Rochambeau, Jean-Baptiste Donatien De Vimeur, Le Comte De (ON HOLD)

1771 MsDS as Marechal de Camp and Inspector of Infantry, approving a medical discharge for a sergeant of the Royal Grenadiers of Polignac

Price: $1100.00

Description:
(1725-1807 French nobleman and general, played a major role in helping win independence during the American Revolution. He was commander-in-chief of the French Expeditionary Force that helped the Continental Army fight British forces. Born in Vendome, after the death of his elder brother, he entered a cavalry regiment and served in Bohemia, Bavaria, and on the Rhine during the War of the Austrian Succession, and by 1747 was a Colonel. He was in the 1748 Siege of Mastricht and became Governor of Vendôme in 1749. He distinguished himself in the 1756 Battle of Minorca on the outbreak of the Seven Years’ War, promoted to Brigadier General of infantry. After the War, Louis XV appointed him Inspector of Infantry, tasked with reforming the French Army's foot soldiers. In 1758, he fought in Germany at the Battle of Krefeld and received several wounds at the Battle of Clostercamp. In 1780, he was appointed commander of land forces and named Lieut. General leading some 7,000 French troops to join the Continental Army under George Washington during the American Revolutionary War. Axel von Fersen the Younger served as his ADC and interpreter. The small size of the force at his disposal made him initially reluctant to lead the expedition. He landed at Newport, Rhode Island on July 10 but was inactive for a year, reluctant to abandon the French fleet blockaded by the British in Narragansett Bay. In July 1781, the force marched across Connecticut to join Washington at Mount Kisco, New York. Washington and Rochambeau then marched their combined forces to the siege of Yorktown and the Battle of the Chesapeake. On September 22, they combined with the Lafayette’s troops and forced Lord Cornwallis’ surrender on October 19. The Congress of the Confederation presented him with 2 cannons taken from the British in recognition of his service. He returned them to Vendôme, and they were requisitioned in 1792. Upon his return to France, Rochambeau was honored by King Louis XVI and made governor of the province of Picardy. He supported the 1789 French Revolution and on 28 December 1791 he and Nicolas Luckner became the last 2 generals created Marshal of France by the King. When the French Revolutionary Wars broke out, he commanded the Army of the North for a time in 1792 but resigned after several reversals to the Austrians. He was arrested during the Reign of Terror in 1793–94 and narrowly escaped the guillotine. He was subsequently pensioned by Napoleon and died during the First Empire. He was honored on a 1931 US postage stamp commemorating 150th anniversary of the 1781 victory at Yorktown. A statue of Rochambeau gifted by France in 1902 stands in Washington’s Lafayette Square near the White House and a bridge over the Potomac River is named for him. 13 ½ x 8 ¼ MsDS in French signed as Marechal de Camp (equivalent to major general) and Inspector of infantry as “le Cte de Rochambeau”, Nancy, August 20 1771, approving the retirement owing to reasons of health (rheumatism) of French Grenadier Sergeant Jean Bettot. With red wax seal at bottom left. Signed also by 2 other officers. Not formally translated. Paper has royal watermark.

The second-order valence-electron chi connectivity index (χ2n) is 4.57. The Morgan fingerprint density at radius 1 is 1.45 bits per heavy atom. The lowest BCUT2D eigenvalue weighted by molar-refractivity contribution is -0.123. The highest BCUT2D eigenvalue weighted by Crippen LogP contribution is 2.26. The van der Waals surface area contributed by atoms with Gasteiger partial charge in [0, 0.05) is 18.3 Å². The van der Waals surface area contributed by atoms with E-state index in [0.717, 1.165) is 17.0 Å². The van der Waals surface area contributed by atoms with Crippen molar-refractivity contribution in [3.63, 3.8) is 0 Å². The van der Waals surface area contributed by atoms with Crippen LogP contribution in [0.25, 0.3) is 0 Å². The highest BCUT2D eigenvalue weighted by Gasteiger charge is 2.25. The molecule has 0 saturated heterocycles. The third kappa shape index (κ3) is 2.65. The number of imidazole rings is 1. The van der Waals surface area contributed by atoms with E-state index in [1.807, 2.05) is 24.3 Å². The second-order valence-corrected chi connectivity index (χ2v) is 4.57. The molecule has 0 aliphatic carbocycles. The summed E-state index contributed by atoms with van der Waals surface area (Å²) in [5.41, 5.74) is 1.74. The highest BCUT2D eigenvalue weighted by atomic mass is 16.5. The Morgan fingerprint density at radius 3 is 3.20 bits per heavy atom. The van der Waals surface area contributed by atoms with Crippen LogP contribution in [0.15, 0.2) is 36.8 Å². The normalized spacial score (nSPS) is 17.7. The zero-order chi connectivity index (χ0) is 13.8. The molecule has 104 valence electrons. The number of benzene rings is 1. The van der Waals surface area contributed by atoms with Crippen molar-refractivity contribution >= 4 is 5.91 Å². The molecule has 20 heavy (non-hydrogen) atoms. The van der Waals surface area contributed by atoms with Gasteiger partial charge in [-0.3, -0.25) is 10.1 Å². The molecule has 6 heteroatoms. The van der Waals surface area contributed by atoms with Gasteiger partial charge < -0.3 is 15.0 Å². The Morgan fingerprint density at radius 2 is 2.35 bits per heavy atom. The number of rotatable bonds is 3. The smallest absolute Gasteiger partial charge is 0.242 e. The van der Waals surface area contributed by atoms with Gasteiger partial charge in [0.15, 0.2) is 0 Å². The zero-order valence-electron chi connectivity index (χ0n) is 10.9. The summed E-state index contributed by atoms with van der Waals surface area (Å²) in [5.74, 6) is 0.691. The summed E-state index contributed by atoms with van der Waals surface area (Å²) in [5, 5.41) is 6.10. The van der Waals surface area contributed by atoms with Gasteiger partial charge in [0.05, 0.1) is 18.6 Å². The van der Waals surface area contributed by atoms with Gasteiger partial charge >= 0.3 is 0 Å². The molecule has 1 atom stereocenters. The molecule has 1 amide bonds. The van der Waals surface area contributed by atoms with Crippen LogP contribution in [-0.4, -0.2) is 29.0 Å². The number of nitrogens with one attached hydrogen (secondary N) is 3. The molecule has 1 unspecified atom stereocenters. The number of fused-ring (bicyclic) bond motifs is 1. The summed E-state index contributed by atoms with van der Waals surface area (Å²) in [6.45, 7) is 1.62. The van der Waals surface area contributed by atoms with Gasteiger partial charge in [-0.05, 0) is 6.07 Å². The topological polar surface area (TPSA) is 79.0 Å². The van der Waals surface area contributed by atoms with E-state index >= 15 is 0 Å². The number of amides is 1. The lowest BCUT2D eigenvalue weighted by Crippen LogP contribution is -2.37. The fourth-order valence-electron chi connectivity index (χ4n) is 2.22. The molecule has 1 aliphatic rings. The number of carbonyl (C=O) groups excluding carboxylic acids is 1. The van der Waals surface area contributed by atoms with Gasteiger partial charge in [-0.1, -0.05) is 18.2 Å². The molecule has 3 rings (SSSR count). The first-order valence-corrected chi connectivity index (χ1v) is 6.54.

Condition: Very good, horizontal center fold
Type:Document






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